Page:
,Hip snapping syndrome - the name conjures up images of kids from the 1960s clicking their fingers in time to cool beats. Sadly it's not so much fun. Hip snap is that funny click some people get when they straighten their legs from the hip. If you have it is likely to be irritating or perturbing, it can even be painful. It is caused by one of three things: Most commonly it is the tendon of one or more of the muscles which you use to lift your leg out to the side (and to keep your pelvis level whilst walking) flicking over your greater trochanter, that is the bony bit you can feel on the outside of your 'hip'; less commonly it is the shared tendon of two of the muscles you use to bend forward from the hip (or do the last part of sitting up) flicking over another bony prominence called the lesser trochanter; finally it can sometimes be due to internal damage within the hip joint itself.
In the case of internal damage it is likely to be a case of rest and allow the damage to repair or potentially even surgical intervention if that doesn't happen and the condition is painful, but the vast majority of patients have the extra-articular type simply caused by a tendon flicking over a bony prominence. In most cases a snapping hip is not painful but wherever one tissue rubs against another there is the potential for irritation and inflammation and in this case it is the fat pads designed to protect the tendons from the bony bits that get inflamed; bursitis can be very painful.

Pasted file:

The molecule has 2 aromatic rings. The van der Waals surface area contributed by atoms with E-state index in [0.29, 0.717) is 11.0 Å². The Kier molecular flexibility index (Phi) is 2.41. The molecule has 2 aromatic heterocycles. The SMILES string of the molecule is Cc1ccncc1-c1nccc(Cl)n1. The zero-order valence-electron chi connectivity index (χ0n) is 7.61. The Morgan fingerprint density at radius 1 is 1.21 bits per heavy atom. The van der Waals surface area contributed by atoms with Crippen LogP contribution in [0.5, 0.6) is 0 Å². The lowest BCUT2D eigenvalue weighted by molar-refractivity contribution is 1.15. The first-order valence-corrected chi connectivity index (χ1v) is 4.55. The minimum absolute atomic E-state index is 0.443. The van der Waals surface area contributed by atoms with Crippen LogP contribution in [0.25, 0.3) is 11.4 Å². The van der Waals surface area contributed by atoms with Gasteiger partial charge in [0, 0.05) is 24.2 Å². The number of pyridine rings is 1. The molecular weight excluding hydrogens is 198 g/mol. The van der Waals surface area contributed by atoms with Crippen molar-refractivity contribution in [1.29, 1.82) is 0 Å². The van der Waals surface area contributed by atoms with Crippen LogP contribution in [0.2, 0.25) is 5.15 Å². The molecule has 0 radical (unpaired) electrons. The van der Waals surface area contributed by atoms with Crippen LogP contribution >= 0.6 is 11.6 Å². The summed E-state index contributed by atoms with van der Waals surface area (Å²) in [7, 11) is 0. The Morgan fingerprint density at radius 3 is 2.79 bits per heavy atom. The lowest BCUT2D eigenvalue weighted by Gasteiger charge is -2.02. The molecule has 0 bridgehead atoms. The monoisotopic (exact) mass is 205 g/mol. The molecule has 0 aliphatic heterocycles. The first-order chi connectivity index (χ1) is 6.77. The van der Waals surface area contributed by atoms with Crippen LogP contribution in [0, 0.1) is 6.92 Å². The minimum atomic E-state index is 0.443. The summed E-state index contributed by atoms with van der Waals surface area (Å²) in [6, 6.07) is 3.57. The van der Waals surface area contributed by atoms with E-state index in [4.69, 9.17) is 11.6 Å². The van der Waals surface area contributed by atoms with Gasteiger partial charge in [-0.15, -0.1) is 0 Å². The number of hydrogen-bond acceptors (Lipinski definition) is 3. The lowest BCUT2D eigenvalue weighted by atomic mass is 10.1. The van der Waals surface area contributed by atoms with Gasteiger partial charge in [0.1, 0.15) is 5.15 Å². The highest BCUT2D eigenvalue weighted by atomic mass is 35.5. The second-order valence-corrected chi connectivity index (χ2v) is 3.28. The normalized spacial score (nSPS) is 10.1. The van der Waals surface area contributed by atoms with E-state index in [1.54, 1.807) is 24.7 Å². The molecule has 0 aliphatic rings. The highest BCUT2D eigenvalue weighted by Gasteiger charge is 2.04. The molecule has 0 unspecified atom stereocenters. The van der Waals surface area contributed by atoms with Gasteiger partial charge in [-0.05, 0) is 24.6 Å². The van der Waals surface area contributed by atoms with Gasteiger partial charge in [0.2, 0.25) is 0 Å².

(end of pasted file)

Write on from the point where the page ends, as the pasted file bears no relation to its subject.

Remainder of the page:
So why does this happen? There may be (usually very minor) underlying bio-mechanical issues, one leg longer than the other or a slight torsion in the pelvis, or the tendons may be under increased tension because the muscles to which they belong are shortened or held in tension, either because of over-training, unaccustomed exercise or, ironically lack of muscle tone. All of these are potentially quite easy fixes...even the leg length discrepancy may be resolved with an over the counter heel-lift for the shoe.
Why would you bother to get this sorted? You may well decide not to, if it is minor and not painful...but...If it is indicative of a leg length discrepancy or a pelvic torsion then sooner or later that is likely to affect your back and if it is due to over training your muscles surely you'd want to know and redress the balance before you cause other problems, likewise if particular muscles are not firing properly, that will affect the energy required to walk and may lead to future back and knee issues, finally, of course, it would be better not to let it develop into bursitis as that can take some time to resolve.
Snapping hip isn't serious but it is a great early warning sign to get things checked out to stop it becoming something else.
Unlike type I osteoporosis which affects post-menopausal women, type II affects men and women in old age. Scientists noticed that there was a causal effect between mice having low levels of mesenchymal cells and developing type 1 osteoporosis, so they wondered whether the introduction of mesenchymal cells from healthy mice would reduce bone or halt deterioration. Amazingly the bone regenerated, with the damaged delicate interior structure (trabeculae) of the bone re-forming into healthy functioning bone. Further studies are required but this really is exciting news and may pave the way for treatments whichdelay the onset of old-age osteoporosis, possibly indefinitely. If you want a bit more detail the abstract is here
Damian is the principal osteopath at Vauxhall Village Osteopathy and Oval Osteopathy